Deutsche Telekom lowers debt and raises guidance in strong Q1

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DT has inched up its earnings guidance for the full year on the back of a strong performance in the US, while closer to home its recent towers sale sliced billions of euros from its debt pile.

All in all, the German incumbent posted a solid set of financial results for the first quarter of this year, including including customer growth, backed by an increased topline and earnings, in its home market.

At group level revenue was virtually flat at €27.8 billion in the three months to the end of March, while service revenue increased by 3.5% to €22.8 billion and adjusted EBITDA AL grew by 0.9% to €10 billion. As has become the norm for the operator group, its numbers were buoyed by growth in the US, and indeed that market is the reason for its decision to slightly increase its earnings guidance for the full year.

Deutsche Telekom now expects adjusted EBITDA AL for calendar 2023 to come in at around €40.9 billion having previously guided for €40.8 billion. That slight increase – which amounts to €100 million; not a sum to be sneezed at – is driven by T-Mobile US raising its own earnings outlook by a similar amount last month. T-Mobile US increased guidance in a number of areas, including free cash flow, but at group level the telco retained its previous prediction of free cash flow AL of more than €16 billion.

While T-Mobile US always has a big impact on Deutsche Telekom’s group figures – this quarter the firm trumpeted 1.3 million postpaid net customer additions, which it notes is more than those racked up by AT&T and Verizon combined, for example – the telco also turned in a good performance in Germany.

It highlighted strong customer growth in Germany in particular, across both fixed and mobile. The launch of new mobile plans drove the addition of 274,000 new branded customers and a 1.7% increase in mobile service revenues, Deutsche Telekom said. Overall, its mobile customer base grew by 1.8 million to 56 million.

Fixed lines are still on the slide, but broadband connections increased by 74,000 over the three months to 14.8 million, while the telco’s fibre-to-the-home (FTTH) base grew by 37% year-on-year to 769,000.

The proportion of revenue generated in Germany may be falling – Deutsche Telekom brought in 77.4% of its topline from overseas in Q1 – but that’s due to growth elsewhere rather than contraction at home. Revenue and adjusted EBITDA AL from the German market grew by 3% and 4% respectively in Q1.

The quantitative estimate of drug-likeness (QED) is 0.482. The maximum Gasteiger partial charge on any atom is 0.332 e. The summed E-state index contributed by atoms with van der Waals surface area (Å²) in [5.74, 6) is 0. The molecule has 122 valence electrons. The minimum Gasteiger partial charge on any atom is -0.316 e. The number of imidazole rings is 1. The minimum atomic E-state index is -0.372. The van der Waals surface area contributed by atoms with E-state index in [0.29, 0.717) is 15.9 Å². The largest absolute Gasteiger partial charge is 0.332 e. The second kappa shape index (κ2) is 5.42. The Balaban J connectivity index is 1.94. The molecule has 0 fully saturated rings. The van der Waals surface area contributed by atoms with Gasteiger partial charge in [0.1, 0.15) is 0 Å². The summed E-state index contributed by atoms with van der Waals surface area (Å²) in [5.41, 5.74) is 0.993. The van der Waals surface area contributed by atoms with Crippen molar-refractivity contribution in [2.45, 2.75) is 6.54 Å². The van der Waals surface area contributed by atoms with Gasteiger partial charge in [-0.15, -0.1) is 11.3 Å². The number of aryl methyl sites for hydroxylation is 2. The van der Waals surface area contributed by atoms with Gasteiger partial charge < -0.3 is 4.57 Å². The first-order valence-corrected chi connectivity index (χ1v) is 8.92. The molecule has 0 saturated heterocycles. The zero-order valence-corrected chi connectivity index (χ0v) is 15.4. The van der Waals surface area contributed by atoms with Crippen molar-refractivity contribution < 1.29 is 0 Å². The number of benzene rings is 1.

Arguably the biggest headline from Deutsche Telekom’s Q1 numbers is its massive, almost fourfold, increase in net profit to €15.4 billion. That came about as a result of the sale of the telco’s towers last year; it offloaded a 51% stake in GD Towers, which holds its German and Austrian towers businesses, to DigitalBridge and Brookfield, in a deal that valued the assets at €17.5 billion.

“We have reached a milestone in the implementation of our strategy,” said Deutsche Telekom CEO Tim Höttges, in a statement accompanying the Q1 numbers. “We now see in the figures how the tower transaction has created value for Deutsche Telekom.”

Deutsche Telekom retained an interest in GD Towers with a view to capturing the long-term value of the business, but the sale had a big impact in the short term too; the telco shaved more than €10 billion from its debt pile in Q1, thanks to a “substantial contribution” from the towers sale proceeds, reducing net debt (excluding leases) €93 billion. Including leases, its net debt stands at €133.5 billion, €2.4 billion lower than in the year-ago quarter.

It would be easy to focus on that towers figure, but actually it’s a small part of the story. Deutsche Telekom’s performance at home and in the US in Q1 give a more accurate view of the business, which at present is looking pretty healthy.


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